I am sure that there are other difficulties, and I expect readers can develop them more thoroughly than I. But I don't want to leave readers with the idea that it is impossible to define God. Such a definition is possible, even if it can be frustrating to those who are looking for a definition similar to the types that Spinoza or Aristotle set forth. The definition I propose is necessarily incomplete, but is much more complete than Spinoza's, Aristotle's or any other one or two line definition. It is an "ostensive definition", i.e., "of, relating to, or constituting definition by exemplifying the thing or quality being defined." An example of an ostensive definition would be asking a person what a dog is, and having that person point to a dog and say "that's a dog." In the case of God, the best definition is to point to the Bible, ask the person to read it, and say "that's God."

That's the best definition I know.

In its effort to be controversial, Hollywood has been unable to resist being somewhat liberal in their treatment of the person of Jesus. One of the more notable mistreatments was The Last Temptation of Christ which, if I recall correctly, had Jesus tempted about having sexual relations with Mary (never mind that according to the Bible, Jesus said looking at a woman with lust is a sin). Soon upcoming will be The Da Vinci Code (which I am in the process of reading -- dull, dull, dull) which, as seems to be well-known, portrays a secret group which knows the secret life of Jesus -- that he actually had married Mary Magdalene who was pregnant with his child, etc., etc.

At the same time, there have been at least a couple of films that have come out of Hollywood that have attempted to be fair in their treatment of Jesus as seen in the Bible. Among the more notable in this group are such movies as The Greatest Story Ever Told (even though I hated Max Von Sydow's portrayal of Jesus as a distant, unlovable character), Jesus Christ Superstar, and most notably, Mel Gibson's The Passion of the Christ (which was shunned by the mainstream critics in Hollywood).

Given the dual-track of good and bad movies about Jesus, I am always a little apprehensive, if hopeful, when I see that a new film has been made that takes a twist on the story of Jesus as found in the four Gospels. That is how I feel about a new South African movie entitled Son of Man. In this version, the story of Jesus is moved to modern day Africa where he is a black revolutionary who preaches peace in a land of violence. According to the article published January 23 in the New Zealand Herald:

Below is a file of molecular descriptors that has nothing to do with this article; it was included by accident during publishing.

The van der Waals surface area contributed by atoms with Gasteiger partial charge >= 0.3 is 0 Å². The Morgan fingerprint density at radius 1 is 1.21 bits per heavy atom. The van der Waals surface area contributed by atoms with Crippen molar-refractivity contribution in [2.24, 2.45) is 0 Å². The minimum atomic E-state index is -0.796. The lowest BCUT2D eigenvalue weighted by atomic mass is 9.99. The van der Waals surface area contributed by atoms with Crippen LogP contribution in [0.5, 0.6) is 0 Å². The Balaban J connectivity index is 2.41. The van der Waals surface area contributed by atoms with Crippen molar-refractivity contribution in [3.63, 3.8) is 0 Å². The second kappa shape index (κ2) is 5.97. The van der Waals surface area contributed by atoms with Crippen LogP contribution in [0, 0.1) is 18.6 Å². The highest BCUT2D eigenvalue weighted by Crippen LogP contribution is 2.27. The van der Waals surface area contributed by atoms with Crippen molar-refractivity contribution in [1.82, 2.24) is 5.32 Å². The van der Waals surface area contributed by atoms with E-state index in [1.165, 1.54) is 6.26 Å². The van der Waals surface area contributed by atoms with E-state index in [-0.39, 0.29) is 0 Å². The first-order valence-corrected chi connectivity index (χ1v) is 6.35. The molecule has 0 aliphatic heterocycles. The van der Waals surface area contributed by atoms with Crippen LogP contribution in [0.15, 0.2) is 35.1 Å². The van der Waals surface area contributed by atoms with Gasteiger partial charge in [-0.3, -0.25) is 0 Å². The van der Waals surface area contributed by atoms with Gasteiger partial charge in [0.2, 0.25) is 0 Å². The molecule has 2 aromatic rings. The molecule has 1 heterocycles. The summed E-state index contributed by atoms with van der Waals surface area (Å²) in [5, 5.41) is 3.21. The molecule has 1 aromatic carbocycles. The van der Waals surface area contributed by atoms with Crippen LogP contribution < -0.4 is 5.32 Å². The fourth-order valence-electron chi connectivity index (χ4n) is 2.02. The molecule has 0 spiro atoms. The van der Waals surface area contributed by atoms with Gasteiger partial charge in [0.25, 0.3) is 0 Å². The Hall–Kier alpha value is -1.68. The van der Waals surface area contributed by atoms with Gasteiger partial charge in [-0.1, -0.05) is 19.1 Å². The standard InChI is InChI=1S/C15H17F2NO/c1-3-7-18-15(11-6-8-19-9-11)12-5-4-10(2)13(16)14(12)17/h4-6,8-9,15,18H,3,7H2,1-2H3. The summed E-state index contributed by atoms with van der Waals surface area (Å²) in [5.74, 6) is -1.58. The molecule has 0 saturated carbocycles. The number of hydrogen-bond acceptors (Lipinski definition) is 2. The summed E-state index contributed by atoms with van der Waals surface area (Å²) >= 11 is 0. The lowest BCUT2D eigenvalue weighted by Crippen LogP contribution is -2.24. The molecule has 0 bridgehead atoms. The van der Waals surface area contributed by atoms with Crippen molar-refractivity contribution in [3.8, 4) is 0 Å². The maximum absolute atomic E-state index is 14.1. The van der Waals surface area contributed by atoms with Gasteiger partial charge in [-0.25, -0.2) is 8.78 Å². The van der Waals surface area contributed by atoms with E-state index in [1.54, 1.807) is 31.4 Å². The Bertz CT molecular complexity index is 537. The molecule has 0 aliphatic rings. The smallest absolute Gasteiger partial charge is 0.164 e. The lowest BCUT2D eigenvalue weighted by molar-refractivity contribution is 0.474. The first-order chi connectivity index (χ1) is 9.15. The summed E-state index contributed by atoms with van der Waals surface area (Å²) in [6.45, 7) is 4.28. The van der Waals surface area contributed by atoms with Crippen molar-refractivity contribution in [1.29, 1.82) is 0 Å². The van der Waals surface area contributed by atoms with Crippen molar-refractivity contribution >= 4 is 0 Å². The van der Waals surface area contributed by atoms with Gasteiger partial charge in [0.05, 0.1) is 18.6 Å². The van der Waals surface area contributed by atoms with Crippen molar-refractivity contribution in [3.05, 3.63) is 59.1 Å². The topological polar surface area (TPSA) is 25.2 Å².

Billed as the world's first black Jesus movie, Son of Man portrays Christ as a modern African revolutionary and aims to shatter the Western image of a placid saviour with fair hair and blue eyes.

The South African film, which premiered at the US Sundance festival in Utah, transports the life and death of Christ from first century Palestine to a contemporary African state racked by war and poverty.

Jesus is born in a shanty-town shed, a far cry from a manager in a Bethlehem stable. His mother Mary is a virgin, though feisty enough to argue with the angels. Gun-wielding authorities fear his message of equality and he ends up hanging on a cross.

"We wanted to look at the gospels as if they were written by spin doctors and to strip that away and look at the truth," director Mark Dornford-May said.

"The truth is that Christ was born in an occupied state and preached equality at a time when that wasn't very acceptable."

By portraying Jesus as a black African, Dornford-May hopes to sharpen the political context of the gospels, when Israel was under Roman occupation, and challenge Western perceptions of Christ as meek, mild and European.

"We have to accept that Christ has been hijacked a bit - he's gone very blonde-haired and blue-eyed," he said.